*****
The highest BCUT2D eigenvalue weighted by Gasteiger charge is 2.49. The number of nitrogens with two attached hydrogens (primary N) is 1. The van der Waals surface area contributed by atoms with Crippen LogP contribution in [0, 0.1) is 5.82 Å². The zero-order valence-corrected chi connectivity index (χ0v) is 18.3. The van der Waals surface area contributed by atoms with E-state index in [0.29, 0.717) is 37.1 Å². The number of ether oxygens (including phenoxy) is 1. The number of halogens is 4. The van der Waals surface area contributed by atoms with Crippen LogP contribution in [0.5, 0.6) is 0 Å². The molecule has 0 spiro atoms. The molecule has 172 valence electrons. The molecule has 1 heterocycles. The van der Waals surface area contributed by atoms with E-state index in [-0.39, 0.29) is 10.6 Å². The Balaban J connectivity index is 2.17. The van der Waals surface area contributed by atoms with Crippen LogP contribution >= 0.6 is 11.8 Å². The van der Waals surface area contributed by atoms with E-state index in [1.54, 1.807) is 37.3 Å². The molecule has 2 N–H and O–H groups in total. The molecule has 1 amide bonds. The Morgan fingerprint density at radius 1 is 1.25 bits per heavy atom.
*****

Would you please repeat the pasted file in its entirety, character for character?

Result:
The highest BCUT2D eigenvalue weighted by Gasteiger charge is 2.49. The number of nitrogens with two attached hydrogens (primary N) is 1. The van der Waals surface area contributed by atoms with Crippen LogP contribution in [0, 0.1) is 5.82 Å². The zero-order valence-corrected chi connectivity index (χ0v) is 18.3. The van der Waals surface area contributed by atoms with E-state index in [0.29, 0.717) is 37.1 Å². The number of ether oxygens (including phenoxy) is 1. The number of halogens is 4. The van der Waals surface area contributed by atoms with Crippen LogP contribution in [0.5, 0.6) is 0 Å². The molecule has 0 spiro atoms. The molecule has 172 valence electrons. The molecule has 1 heterocycles. The van der Waals surface area contributed by atoms with E-state index in [-0.39, 0.29) is 10.6 Å². The Balaban J connectivity index is 2.17. The van der Waals surface area contributed by atoms with Crippen LogP contribution >= 0.6 is 11.8 Å². The van der Waals surface area contributed by atoms with E-state index in [1.54, 1.807) is 37.3 Å². The molecule has 2 N–H and O–H groups in total. The molecule has 1 amide bonds. The Morgan fingerprint density at radius 1 is 1.25 bits per heavy atom.